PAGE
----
Tea Party rejects racism, Senate Republican leader Mitch McConnell has “better things to do”

The Tea Party is a loosely organized group of people who favor generally conservative causes—lower taxes, smaller government, gun rights, and more immigration enforcement. But the party has attracted people to its rallies carrying signs comparing Obama to Hitler and telling him to “Go back to Kenya.” And members have spat epithets of faggot and nigger at congressmen Barney Frank (D-MA) and Jim Clyburn (D-SC).

As a result the NAACP passed a resolution last week calling on Tea Party leaders “to repudiate those in their ranks who use racist language in their signs and speeches.” (Several of those signs are shown here.) Tea Party Express spokesman Mark Williams, asked to tell racists “you’re not welcome” in the tea party, replied, “Racists have their own movement. It’s called the NAACP.”

Not satisfied to let things stand, Williams posted on his web site a letter supposedly written to Lincoln by “colored people” protesting emancipation and praising slavery.

While Williams defended his letter as satire, he has used ugly racial language regularly, especially in opposition to the proposed mosque near Ground Zero. He derided Mohammed as “the terrorist monkey god,” and called Manhattan Borough President Scott Stringer, who backs building the mosque, a “Jewish Uncle Tom who would have turned rat on Anne Frank.” President Obama was an “Indonesian Muslim turned welfare thug.”

But the faux Lincoln letter was too much for the national Tea Party Federation. They demanded that the Tea Party Express expel Williams. When that group refused, the federation expelled Tea Party Express and Mark Williams. Federation spokesman David Webb called the letter “clearly offensive.”

Sadly, the Senate Republican leader, Mitch McConnell (R-KY) couldn’t say the same. When asked by CNN’s Candy Crowley if he thought there were “racial elements in the Tea Party, McConnell brushed it of as trivial. “I’ve got better things to do than to wade in to all of these disputes that are going on all over the country.”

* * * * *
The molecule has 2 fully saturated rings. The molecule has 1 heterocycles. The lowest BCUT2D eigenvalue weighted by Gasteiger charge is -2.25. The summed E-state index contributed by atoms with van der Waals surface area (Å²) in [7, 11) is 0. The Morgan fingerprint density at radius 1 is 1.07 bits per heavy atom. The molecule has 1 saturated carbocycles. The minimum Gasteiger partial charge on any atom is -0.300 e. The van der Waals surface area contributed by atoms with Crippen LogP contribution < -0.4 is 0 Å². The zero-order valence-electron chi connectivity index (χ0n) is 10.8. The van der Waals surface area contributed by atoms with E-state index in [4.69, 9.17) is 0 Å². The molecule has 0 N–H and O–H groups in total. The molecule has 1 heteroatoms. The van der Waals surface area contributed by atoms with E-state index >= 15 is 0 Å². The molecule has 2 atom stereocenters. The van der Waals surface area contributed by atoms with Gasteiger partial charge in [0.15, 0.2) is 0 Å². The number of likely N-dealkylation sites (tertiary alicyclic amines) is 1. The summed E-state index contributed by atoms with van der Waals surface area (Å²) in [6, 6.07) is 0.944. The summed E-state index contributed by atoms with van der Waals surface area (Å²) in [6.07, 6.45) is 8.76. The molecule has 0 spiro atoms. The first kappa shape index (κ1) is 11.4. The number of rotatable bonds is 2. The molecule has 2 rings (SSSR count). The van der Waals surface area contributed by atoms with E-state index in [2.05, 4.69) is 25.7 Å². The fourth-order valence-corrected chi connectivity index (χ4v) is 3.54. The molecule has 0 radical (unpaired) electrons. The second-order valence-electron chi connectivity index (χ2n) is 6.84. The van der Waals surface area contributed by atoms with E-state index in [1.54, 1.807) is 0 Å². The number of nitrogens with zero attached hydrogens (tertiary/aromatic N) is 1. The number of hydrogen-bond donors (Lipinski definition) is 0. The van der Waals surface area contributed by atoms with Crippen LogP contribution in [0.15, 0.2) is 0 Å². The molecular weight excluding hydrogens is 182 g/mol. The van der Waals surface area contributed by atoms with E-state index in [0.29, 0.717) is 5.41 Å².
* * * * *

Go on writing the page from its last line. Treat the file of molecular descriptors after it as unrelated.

Looks like the Tea Party is less hospitable to ugly racism than the Republican Party.

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5 Responses to “Tea Party rejects racism, Senate Republican leader Mitch McConnell has “better things to do””

  1. Jack Marshall Says:

    Let’s see:

    1) I think the “racist elements” shot by the NAACP was a cheap shot, essentially tarring the whole movement by its vagueness. I’ve read too many blogs and heard too many radio callers that equate opposition to the President as per se racism. The attack was clever but essentially unfair.

    2) There are definitely racist elements in the NAACP. I wouldn’t call it a racist organization. Given the ugly rant recorded of one of the participants in the voter intimidation episode by the New Black Panthers, it would have been soothing, at least, if the NAACP also asked THAT organization to reject its racist elements. That they don’t at least creates a rebuttable presumption that the NAACP’s gambit was a political tactic, not a moral one. (Any idea why the language of the actual resolution hasn’t been released?)

    3) The Democratic Party hasn’t been told by any legitimate organization to kick out its Truthers, anti-religious bigots, socialists, anti-Semites like Helen Thomas and the likes of Noam Chomsky, because to do so would tar the Party with extremism that in fcat isn’t at its core, only its fringes. When Alan Grayson says “Republicans want you to die” it is widely condemned as uncivil and hateful. I saw outright anti-American posters at Iraq (and Vietnam) War peace rallies, and I don’t recall anyone thinking it was necessary to demand that the peace movement organizers toss out the America-haters.